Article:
I love Donna. I love Donna so much. Donna? is, well, there is no other word to accurately describe her. Donna ... is Donna. So, so Donna. I love her. So much. My God, the charades scene in "Partners in Crime?" Funniest damn thing I can recall seeing ever!!!! Catherine Tate is so beyond awesome. Her comic timing, her delivery, her pure awesomeness -- seriously, she must sweat liquid beads of awesome -- she's just WOW!!!!!!!!!! Love her.
Funny thing, though, Donna's my favorite character on Doctor Who ever -- meaning, yes, I like her more than I like Christopher Eccleston's Doctor ... I KNOW!!!!!!!!!!! -- but, Rose is still my favorite companion. Which brings us to ...
I wrote above that I'm basing this bit on fandom as read at TWoP about the Rose/Doctor relationship -- if anyone knows of the thoughts in the overall fandom outside of that evil place and know that they are, in fact, in the minority, do let me know. I mentioned how Rose is referred to as "Saint Rose" and "Mary Sue Rose" (ridiculous, but I already groused about that in above) and this is mostly done because of posters annoyed that Rose is brought up as much as she was in season three and four (so far). For me? I would have been not annoyed, but damn right PISSED! had Rose not been brought up in season three, so I was actually giddy and thrilled with every mention because, in my opinion, she damn well should have been for one reason and one reason alone.
The Doctor loved Rose. Period. I don't care what happened in previous incarnations. I don't care if romance has never been part of the show to any degree. I know what I watched happen over the course of two seasons and I damn well know what happened in the last ten minutes of season two. See for yourselves (minus the Rose voiceover regarding directions in between the two videos):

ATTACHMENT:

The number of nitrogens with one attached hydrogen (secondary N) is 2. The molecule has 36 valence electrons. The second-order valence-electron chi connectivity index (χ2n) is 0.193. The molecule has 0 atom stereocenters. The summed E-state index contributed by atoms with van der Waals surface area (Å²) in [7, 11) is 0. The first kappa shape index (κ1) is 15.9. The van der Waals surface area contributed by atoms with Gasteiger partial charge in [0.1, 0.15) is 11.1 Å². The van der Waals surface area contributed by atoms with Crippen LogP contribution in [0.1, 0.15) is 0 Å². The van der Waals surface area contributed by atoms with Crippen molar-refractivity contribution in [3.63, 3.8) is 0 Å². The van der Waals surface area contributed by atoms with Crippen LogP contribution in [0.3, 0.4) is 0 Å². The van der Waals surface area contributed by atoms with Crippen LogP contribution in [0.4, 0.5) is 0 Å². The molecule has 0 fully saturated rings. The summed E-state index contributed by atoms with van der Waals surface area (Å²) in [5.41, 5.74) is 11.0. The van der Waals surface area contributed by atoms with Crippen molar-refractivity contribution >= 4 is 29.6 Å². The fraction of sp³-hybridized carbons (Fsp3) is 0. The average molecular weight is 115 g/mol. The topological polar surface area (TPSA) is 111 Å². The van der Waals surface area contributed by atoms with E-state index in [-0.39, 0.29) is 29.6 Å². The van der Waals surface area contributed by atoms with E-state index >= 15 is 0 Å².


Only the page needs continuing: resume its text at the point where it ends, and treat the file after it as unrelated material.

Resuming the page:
He was screaming her name -- and not the normal David Tennant-screaming -- but in an anguished cry of devastation; she was sobbing uncontrollably. THEY SENSED EACH OTHER THROUGH AN ALTERNATE UNIVERSE; they did the whole touching hands through a wall ... THROUGH AN ALTERNATE UNIVERSE. Final scene: The Doctor was "burning up a sun just to say goodbye," Rose told him she loved him; it sure as hell seemed like the Doctor was going to tell her likewise. Once he lost contact with her, he was crying. In other words, they loved each other. It was love. As how love is seen and shown and produced and stylized on television and in film. The Doctor loved Rose. Rose loved the Doctor. Whether one wants to accept that such is not how Doctor Who worked in the past is all fine and dandy, but what's happened on new Who, what we saw onscreen? The Doctor loved Rose. Rose loved the Doctor. They loved each other. And it wasn't of the sibling sort or like father/daughter.
The reason that Rose was brought up as much as she was in season three was because -- sticking to the storyline that had been crafted through the first two seasons -- the Doctor was mourning a woman he loved. The reason the Doctor was such a dick to Martha is because he knew she fancied him, but he was dealing with a broken heart -- which, based on comments I've read, hadn't happened before with any other companion -- but would never admit it, and just wanted to not deal with it. That? was part of the season's arc ... it was brought up how horribly affected he was by Rose's loss in "The Runaway Bride" (Go Donna!! "Pockets!!") and having a bright, young girl who didn't really know love at that point thinking she loved him allowed him to witness a fresh innocence at work again despite his continued tragedies.